Southern Miss and UAB can go into each other’s state and also Georgia. Charlotte has North Carolina and South Carolina. Ditto ECU, adding in the long rich Tidewater of Virginia next door … which is home to Old Dominion, which when it steps up from FCS will cut into the annual recruit signings in the state (and its prep schools) by Virginia Tech, Virginia and other ACC schools.
Don’t believe me? Check the signing classes from last week. Some examples? LaTech has 15 of 21 from Texas and Louisiana. Rice has 17 of 18 from Texas, FIU the same numbers from the Sunshine State. North Texas has 20 of 23 from its home state. Southern Miss has 17 of 25 from Mississippi and Alabama. Tulsa has 17 of 21 from Oklahoma or Texas. Charlotte got 15 of 19 from the Carolinas.
I could go on, but you get the idea …
West Virginia produced only three FBS signees this time (for North Carolina, WVU and Air Force), with the number expanding to five since Charlotte’s new program signed a Mountain State pair for the 49ers’ program that goes FBS in 2015.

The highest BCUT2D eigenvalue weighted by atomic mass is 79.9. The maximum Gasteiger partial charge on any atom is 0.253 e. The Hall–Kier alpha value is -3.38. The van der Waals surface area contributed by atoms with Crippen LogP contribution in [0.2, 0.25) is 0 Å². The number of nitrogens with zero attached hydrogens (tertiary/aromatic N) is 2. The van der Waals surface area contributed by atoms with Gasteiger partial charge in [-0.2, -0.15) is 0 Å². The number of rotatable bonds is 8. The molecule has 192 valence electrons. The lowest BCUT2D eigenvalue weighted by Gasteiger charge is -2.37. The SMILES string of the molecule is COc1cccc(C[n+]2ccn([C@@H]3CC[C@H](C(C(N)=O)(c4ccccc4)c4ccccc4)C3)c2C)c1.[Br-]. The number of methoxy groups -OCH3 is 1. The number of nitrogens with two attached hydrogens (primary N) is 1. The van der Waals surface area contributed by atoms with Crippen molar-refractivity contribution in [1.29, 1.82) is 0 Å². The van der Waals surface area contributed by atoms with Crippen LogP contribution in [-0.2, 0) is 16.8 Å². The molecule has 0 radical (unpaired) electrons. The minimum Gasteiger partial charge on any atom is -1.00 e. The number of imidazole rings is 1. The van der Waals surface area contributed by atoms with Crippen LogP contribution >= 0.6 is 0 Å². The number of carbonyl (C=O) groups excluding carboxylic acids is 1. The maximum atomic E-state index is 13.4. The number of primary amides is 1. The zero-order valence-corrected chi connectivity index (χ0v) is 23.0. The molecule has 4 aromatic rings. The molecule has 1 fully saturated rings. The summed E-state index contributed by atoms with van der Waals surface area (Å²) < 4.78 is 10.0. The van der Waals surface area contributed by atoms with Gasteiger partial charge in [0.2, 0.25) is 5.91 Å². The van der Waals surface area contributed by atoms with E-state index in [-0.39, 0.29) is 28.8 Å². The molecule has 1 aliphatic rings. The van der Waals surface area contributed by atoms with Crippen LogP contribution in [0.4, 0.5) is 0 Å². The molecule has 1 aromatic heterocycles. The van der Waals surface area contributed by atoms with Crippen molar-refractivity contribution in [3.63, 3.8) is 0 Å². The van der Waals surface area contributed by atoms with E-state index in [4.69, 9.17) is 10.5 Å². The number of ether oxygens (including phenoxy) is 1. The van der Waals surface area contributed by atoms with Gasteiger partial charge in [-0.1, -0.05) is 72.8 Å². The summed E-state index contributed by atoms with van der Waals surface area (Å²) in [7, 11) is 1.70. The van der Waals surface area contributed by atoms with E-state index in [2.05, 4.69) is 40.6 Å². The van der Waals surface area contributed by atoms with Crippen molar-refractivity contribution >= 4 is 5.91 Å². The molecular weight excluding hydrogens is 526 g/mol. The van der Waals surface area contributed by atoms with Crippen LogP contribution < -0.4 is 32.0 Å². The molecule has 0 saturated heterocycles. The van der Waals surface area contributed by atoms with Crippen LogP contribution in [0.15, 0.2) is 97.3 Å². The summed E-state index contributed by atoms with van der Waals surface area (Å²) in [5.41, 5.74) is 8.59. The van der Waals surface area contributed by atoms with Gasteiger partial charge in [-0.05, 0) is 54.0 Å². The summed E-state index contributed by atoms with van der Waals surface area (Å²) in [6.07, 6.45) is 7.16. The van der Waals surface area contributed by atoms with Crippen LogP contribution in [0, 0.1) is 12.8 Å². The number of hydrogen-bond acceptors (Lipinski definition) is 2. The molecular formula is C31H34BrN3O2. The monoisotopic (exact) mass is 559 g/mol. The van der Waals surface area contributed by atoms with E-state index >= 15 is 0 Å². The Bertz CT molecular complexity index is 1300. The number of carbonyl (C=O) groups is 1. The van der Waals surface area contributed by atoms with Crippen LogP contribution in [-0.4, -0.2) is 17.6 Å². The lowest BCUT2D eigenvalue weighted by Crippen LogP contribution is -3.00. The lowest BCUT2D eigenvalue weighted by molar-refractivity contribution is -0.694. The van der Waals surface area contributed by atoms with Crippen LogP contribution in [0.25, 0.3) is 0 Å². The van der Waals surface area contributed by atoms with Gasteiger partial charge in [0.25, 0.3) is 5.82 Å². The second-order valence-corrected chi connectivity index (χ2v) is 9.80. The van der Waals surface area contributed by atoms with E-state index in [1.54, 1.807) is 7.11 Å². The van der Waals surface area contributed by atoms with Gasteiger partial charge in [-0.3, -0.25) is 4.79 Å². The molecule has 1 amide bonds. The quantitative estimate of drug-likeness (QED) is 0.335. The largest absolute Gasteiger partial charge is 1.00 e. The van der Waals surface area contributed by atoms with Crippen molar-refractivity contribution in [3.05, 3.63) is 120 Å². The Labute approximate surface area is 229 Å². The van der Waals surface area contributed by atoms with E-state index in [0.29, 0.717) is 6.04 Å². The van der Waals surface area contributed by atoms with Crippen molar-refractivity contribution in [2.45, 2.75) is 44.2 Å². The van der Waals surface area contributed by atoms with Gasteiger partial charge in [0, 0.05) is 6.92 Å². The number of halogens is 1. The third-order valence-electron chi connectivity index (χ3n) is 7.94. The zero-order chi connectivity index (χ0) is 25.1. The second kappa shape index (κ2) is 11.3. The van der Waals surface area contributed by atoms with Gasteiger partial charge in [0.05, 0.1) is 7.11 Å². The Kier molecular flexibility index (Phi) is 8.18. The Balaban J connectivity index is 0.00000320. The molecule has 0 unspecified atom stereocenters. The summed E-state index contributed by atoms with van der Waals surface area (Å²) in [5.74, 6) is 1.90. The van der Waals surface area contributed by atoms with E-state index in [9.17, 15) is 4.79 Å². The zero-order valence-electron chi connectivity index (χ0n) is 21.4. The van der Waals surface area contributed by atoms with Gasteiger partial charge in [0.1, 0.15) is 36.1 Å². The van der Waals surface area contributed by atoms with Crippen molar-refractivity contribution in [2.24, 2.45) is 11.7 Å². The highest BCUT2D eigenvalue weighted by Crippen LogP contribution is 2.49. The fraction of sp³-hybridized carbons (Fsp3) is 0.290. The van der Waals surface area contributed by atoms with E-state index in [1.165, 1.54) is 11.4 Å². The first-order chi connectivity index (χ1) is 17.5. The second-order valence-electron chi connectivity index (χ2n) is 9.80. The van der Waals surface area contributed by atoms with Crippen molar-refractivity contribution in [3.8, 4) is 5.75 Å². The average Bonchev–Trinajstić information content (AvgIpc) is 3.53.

Cross the Big Sandy River, and Kentucky is not a talent-rich state in football, by any means. Ohio? Although the Herd landed two linemen from Ohio, the Buckeye State has eight FBS programs … a lot of competition.
So, the Herd throws the deep ball to Florida and Georgia for most of its talent – getting 17 in the 2013 class from those states. There’s little option otherwise. Besides, why mess with success?
Holliday has been going into Florida and securing talent for years. He’s said something time and again, and it echoed again last week:
“There are no secrets. It’s all about relationships and hard work, effort … You’re allowed six contacts in a home or at (the prospect’s school). We take all six.
“Relationships are everything in the recruiting business … relationships and trust.”
For the Herd, it certainly isn’t about geography. That makes this top-ranked Herd haul even more impressive … or should.
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Here’s something I discovered about the Rivals rankings for the Herd … which may have been a few stars short, or so it seems. The recruiting service adds the prospects’ stars and uses a mathematical formula to devise the team ranking.